Immigrants and the First Amendment: Defining the Borders of Noncitizen Free Speech and Free Exercise Claims


Friday, March 18, 2022; 9:00AM - 4:00PM

Online and In-Person

Register Here

5 hours CLE credit 
$60 - in-person attendance 
$50 - via zoom 

Not seeking CLE credit 
$10 - in-person attendance 
Free - via zoom 

Free - zoom or in-person attendance for the UGA Law community 

Larry Walker Room, Dean Rusk Hall
University of Georgia School of Law
225 Herty Drive, Athens, GA 30602

Registration Questions?
Please contact:
Katie Voyles


Immigration law, as well as immigrant activism, are intersecting with the First Amendment in new and surprising ways. This year’s Georgia Law Review Symposium will bring together a diverse set of voices to discuss these exciting new crossovers, providing a forum to explore the nuances of the First Amendment’s scope as applied to immigrants, immigrant advocates, and potential immigrants outside of the country. This is an area of law that is becoming increasingly more topical, and many questions that arise from these areas remain unanswered or ambiguous.


Event Schedule

8:00 am - 9:00 am

Registration and Light Breakfast Refreshments

9:00 am - 9:10 am

Welcome and Opening Remarks

9:10 am - 10:35 am

Panel 1: “Immigrant Speech and Government Retaliation”



  • Jason A. Cade, Associate Dean for Clinical Programs, Experiential Learning and J. Alton Hosch Associate Professor of Law, and Community Health Law Partnership Clinic Director at the University of Georgia School of Law


  • Alina Das, Professor of Clinical Law at New York University School of Law
  • Charles H. Kuck, Kuck Baxter, LLC; Adjunct Professor at Emory University School of Law
  • Daniel I. Morales, Associate Professor of Law and George A. Butler Research Professor at the University of Houston Law Center
  • Clare R. Norins, Clinical Assistant Professor and First Amendment Clinic Director at the University of Georgia School of Law

10:35 am - 12:00 pm

Panel 2: “Back to the Future: Immigrant Speech Rights Yesterday and Tomorrow”



  • Dr. Jonathan Peters, Associate Professor of Journalism at the Grady College of Journalism and Mass Communications


  • Michael Kagan, Director of UNLV Immigration Clinic and Joyce Mack Professor of Law at the William S. Boyd School of Law, University of Nevada, Las Vegas
  • Jennifer Koh, Associate Professor of Law and Co-Director of the Nootbaar Institute for Law, Religion, and Ethics at Caruso School of Law, Pepperdine University
  • Dr. Julia Rose Kraut, author of Threat of Dissent: A History of Ideological Exclusion and Deportation in the United States
  • Gregory P. Magarian, Thomas and Karole Green Professor of Law at Washington University in St. Louis School of Law

12:00 pm - 1:00 pm

Lunch (provided with registration)

1:00 pm - 2:15 pm

Panel 3: “The First Amendment’s Limits Abroad After Trump v. Hawaii: Free Exercise, Executive Power, and Justiciability”



  • Nathan S. Chapman, Pope F. Brock Associate Professor in Professional Responsibility at the University of Georgia School of Law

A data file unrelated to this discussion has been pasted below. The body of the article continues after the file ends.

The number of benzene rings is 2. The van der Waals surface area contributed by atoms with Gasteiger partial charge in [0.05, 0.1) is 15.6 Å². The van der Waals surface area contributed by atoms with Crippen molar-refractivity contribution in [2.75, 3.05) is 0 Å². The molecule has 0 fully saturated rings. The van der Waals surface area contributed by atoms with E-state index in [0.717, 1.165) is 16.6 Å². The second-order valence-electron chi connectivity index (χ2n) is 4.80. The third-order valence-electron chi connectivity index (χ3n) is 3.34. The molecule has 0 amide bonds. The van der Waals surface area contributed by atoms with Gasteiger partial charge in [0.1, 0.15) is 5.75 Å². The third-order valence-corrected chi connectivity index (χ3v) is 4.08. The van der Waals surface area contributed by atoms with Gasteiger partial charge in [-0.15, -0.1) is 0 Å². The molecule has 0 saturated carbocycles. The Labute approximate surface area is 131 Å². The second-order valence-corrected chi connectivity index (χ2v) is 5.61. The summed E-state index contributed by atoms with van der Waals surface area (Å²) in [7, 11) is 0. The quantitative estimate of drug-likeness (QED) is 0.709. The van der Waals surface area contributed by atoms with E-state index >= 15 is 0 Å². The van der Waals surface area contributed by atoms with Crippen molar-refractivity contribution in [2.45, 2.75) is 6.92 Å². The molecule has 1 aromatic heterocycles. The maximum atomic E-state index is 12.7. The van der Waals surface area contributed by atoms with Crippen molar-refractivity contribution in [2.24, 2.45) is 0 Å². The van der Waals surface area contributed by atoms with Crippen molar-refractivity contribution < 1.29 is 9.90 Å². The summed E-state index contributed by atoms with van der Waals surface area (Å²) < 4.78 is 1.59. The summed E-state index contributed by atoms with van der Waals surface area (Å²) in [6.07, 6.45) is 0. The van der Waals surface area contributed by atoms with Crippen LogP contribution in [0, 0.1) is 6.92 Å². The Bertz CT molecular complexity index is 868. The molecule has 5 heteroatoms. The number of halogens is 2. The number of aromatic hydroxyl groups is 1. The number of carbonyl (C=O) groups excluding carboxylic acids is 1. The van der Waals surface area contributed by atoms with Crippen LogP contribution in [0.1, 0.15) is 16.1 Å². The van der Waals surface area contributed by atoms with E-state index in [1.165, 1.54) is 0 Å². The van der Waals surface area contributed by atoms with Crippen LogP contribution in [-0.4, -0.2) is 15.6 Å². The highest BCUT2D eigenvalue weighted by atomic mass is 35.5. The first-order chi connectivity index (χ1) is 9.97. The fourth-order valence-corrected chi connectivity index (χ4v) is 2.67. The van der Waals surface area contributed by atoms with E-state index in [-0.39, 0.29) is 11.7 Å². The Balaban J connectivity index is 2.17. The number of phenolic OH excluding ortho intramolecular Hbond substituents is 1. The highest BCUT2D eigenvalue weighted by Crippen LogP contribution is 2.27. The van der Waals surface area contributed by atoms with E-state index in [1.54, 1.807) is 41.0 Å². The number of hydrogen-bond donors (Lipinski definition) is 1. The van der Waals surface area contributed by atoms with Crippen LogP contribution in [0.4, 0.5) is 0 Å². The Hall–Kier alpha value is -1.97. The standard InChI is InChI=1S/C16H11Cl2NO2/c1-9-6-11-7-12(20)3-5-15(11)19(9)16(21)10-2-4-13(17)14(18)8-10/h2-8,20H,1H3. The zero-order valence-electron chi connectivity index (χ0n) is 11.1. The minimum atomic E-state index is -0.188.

• Christopher Lund, Associate Dean for Research and Faculty Development and Professor of Law at Wayne State University Law School
  • Zachary Price, Professor of Law at University of California Hastings College of the Law
  • Shalini Bhargava Ray, Associate Professor of Law at The University of Alabama School of Law

2:15 pm – 3:15 pm

Keynote Address by Ravi Ragbir

3:15 pm – 4:00 pm



“Immigrant Speech and Government Retaliation”

Despite being entitled to First Amendment rights, immigrants, particularly those without documentation, are highly vulnerable to government suppression of, or retaliation against, their exercise of free speech rights.  Recent or ongoing cases in this area include Oldaker v. Giles in the Middle District of Georgia, which concerns first amendment claims brought on behalf of women alleging retaliation for medical abuse at an immigration detention center; and Ragbir v. Homan, which concerns the government’s retaliatory deportation of prominent immigrant rights activists.

“Back to the Future: Immigrant Speech Rights Yesterday and Tomorrow”

From John Lennon to Charlie Chaplin to many less famous immigrants, United States immigration history is riddled with deportation or exclusion decisions based on immigrants' expression. Looking to the future, it is possible that constitutional free speech rights are best shored up by legislative and administrative solutions.

“The First Amendment’s Limits Abroad After Trump v. Hawaii: Free Exercise, Executive Power, and Justiciability”

Trump v. Hawaii is the most recent high-profile iteration of immigration actions allegedly taken on the basis of religion. In addition to exploring first amendment issues respecting the religion of potential migrants, this panel will also cover issues relating to the differences in executive power as it pertains to potential immigrants as opposed to immigrants already on U.S. soil, as well as the difficulties associated with immigrants vindicating asserted constitutional rights from abroad.